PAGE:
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Contrary to what you might believe upon seeing the album cover – that this is a house hosting violence and death for all of its inhabitants and visitors come what may – the album title refers to taking a ‘chicken’ to a building for romancing. According to the lyrics, the poultry referred to are females who like ‘ruffneck’ love with one man only in contrast to the three males who post on the cover. The listener can relax in the assurance that only phalluses were used in the making of this record and not knives.

The late Necka aka Nicodemus aka Cecil Wellington [brother of Maurice Wellington of the Morwells group, who also produced Morwell Unlimited’s excellent A1 dub album featuring the Roots Radics] stands on the left of the cover positioned between a neat garden and the front door as if awaiting his beau to come to him.

His outstretched hands hold an elaborately presented bottle of reddish alcohol and what appears to be a wrapped rock or possibly an oyster fresh from Montego Bay. There is a dustbin labelled ‘GAS’ turned upside down immediately in front of where he faces and some rubbish on the floor besides it. These two elements might suggest a rough and ready neighbourhood yet the grass is well-cut with flowers in bloom. Additionally, Necka is unlikely to have found his tokens of love in the trash and is thus unfortunate to be snapped next to a waste receptacle.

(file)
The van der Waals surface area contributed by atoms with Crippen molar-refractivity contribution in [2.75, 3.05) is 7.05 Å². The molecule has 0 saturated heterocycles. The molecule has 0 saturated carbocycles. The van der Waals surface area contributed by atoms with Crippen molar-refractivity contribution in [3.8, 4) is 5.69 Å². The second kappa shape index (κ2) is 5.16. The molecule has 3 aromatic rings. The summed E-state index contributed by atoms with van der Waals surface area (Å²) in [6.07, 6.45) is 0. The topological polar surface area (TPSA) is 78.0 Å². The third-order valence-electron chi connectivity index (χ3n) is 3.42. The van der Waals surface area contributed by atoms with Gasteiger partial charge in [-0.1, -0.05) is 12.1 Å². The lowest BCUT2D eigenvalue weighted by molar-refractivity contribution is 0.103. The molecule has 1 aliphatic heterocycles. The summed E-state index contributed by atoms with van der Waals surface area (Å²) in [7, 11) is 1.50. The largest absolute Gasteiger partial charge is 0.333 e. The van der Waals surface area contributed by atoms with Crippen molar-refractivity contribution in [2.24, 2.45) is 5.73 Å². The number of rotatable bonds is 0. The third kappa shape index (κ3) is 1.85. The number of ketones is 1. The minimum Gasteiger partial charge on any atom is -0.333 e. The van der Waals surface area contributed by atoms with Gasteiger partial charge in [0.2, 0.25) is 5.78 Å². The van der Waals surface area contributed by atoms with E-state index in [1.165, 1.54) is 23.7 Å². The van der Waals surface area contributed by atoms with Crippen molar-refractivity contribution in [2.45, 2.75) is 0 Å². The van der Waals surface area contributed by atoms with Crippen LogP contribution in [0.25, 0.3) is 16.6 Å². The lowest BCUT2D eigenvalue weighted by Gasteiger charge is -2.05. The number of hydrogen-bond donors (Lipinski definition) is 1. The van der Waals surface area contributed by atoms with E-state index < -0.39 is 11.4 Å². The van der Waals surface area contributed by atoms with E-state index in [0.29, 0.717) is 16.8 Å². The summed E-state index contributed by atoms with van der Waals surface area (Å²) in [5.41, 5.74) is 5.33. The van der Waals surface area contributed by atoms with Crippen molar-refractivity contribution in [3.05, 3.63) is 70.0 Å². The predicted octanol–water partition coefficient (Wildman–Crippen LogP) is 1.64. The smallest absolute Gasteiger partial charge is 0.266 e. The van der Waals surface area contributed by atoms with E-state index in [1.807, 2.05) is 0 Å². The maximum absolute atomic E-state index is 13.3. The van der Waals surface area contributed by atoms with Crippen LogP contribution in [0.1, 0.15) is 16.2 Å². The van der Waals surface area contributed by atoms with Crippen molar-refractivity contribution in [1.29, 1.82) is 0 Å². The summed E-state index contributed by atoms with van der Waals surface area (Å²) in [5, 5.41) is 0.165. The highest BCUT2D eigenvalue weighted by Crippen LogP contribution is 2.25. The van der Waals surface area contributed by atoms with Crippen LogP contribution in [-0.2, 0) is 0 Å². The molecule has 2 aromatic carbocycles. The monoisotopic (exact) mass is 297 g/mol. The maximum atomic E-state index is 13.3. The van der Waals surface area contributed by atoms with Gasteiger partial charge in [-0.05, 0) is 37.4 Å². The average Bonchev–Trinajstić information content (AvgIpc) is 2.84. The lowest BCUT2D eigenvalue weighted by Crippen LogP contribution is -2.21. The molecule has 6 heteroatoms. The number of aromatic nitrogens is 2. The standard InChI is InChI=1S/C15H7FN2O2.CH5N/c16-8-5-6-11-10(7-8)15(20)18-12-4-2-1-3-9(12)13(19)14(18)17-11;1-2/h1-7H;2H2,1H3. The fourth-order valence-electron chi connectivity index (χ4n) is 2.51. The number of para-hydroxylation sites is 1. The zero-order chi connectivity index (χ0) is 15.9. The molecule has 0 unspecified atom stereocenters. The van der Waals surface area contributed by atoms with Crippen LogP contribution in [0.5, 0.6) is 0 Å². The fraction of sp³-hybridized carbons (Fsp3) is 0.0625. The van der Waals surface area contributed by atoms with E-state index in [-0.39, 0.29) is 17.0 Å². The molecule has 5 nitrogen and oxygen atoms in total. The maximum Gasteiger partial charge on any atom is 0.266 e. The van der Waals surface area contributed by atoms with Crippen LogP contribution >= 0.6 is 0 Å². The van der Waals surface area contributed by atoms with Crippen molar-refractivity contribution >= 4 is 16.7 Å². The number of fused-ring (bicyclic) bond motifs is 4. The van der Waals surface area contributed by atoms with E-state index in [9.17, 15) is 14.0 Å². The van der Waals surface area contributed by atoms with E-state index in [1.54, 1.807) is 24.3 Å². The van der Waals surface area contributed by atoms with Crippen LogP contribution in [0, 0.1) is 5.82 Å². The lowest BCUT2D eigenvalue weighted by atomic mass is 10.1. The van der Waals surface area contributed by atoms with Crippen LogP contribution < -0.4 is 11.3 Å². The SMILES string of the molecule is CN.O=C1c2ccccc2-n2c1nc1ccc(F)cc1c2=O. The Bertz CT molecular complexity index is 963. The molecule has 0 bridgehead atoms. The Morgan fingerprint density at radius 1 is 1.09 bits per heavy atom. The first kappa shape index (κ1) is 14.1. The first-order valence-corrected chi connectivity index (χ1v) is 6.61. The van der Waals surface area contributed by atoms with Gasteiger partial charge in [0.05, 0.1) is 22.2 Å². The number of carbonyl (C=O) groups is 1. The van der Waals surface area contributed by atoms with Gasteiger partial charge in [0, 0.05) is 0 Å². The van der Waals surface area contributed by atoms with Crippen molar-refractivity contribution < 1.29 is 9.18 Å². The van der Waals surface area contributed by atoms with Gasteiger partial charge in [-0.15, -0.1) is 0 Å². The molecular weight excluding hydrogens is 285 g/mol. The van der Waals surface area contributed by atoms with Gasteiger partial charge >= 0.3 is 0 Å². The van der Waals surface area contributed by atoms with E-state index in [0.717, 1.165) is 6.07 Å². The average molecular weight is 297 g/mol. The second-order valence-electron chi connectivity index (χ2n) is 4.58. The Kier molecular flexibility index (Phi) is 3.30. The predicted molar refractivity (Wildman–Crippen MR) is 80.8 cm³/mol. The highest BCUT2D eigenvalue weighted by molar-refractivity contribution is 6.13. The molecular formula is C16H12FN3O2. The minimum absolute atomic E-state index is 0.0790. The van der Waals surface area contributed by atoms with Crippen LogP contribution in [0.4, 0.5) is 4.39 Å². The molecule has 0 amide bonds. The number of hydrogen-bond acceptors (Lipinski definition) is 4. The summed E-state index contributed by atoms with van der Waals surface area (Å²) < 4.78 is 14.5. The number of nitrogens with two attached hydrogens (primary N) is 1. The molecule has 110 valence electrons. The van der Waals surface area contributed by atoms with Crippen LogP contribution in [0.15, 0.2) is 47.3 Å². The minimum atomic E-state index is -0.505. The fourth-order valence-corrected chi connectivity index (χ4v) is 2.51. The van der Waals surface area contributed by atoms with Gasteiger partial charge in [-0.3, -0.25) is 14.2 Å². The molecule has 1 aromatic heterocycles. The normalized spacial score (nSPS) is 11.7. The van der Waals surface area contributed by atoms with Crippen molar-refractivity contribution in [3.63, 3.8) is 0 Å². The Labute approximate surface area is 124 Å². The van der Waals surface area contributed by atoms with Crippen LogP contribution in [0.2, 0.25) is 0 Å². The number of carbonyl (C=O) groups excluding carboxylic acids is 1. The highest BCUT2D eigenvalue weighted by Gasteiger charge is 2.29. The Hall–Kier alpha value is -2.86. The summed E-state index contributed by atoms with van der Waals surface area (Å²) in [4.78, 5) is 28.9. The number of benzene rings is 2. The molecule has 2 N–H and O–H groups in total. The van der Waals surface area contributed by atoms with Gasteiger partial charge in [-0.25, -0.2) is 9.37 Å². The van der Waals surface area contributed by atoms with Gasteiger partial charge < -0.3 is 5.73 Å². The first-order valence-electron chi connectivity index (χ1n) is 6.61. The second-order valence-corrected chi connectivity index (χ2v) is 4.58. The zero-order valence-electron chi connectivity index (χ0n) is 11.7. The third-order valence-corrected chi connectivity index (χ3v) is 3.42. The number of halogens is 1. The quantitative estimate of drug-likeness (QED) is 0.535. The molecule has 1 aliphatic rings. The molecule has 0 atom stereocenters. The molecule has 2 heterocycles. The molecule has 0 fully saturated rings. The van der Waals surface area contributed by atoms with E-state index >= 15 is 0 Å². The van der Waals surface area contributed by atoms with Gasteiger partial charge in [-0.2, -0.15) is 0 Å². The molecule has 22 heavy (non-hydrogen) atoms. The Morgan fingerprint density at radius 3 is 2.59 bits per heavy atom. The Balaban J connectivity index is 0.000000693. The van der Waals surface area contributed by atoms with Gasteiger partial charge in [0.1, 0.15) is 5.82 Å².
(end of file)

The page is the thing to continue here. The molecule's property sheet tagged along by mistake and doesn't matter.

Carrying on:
He appears to be putting a game but weary face on proceedings as he stands in the sunshine, his jaunty hat and tie giving the appearance of a tired yet still courtly lover awaiting his turn in the cabin. Some years younger than his compatriot, Junior Demus aka Conrad McNish is pictured in the second picture in what might be the hallway or living room of the cabin.

Junior has either just finished stabbin’ or is dutifully awaiting his turn, and there is a degree of excitement about him, shall we say, to be glimpsed. His string vest is tucked in whilst the surprising presence of the yellow chiffon scarf around his head matches the laces in his white trainers.

Unlike Necka’s rather drained visage, Junior is raring to go and he points to his left, his legs bent in not unlike the starting position for a sprint. What could be described as a ‘screw face’ from Junior shows that the lady who will have the pleasure of his company will have her hands full.

As with Necka though, Junior must wait whilst William Maragh aka Super Cat goes through his motions. Having waited in turn, the thin Jamaican toaster now stands over a lady lying on a bed or divan. Initially, this well-attired man looks primed and in position. Bearing a calm face, his companion sports an orange PVC beret and is a fitting accompaniment, sartorially, to her dandy partner.

She has a firm grip on her lover’s belt that perhaps reveals a little inner irritation as at that moment Super Cat seems more intent on modelling for her how to use your hand to create a bird or animal. He has no compunction about granting us, the viewer, a look at his private talent show and so that album title takes on a third meaning at this point, one of birds insistently pecking at seeds on the ground.

Their clothes are still on their frames and so it must be concluded that little love-making has taken place. Junior, full of pent-up action in the hallway, and Necka, the gentleman lover outside in the sun, have a long wait ahead of themselves.



Published by Pat Mellow

Making fewer mistakes than Trump since 2016.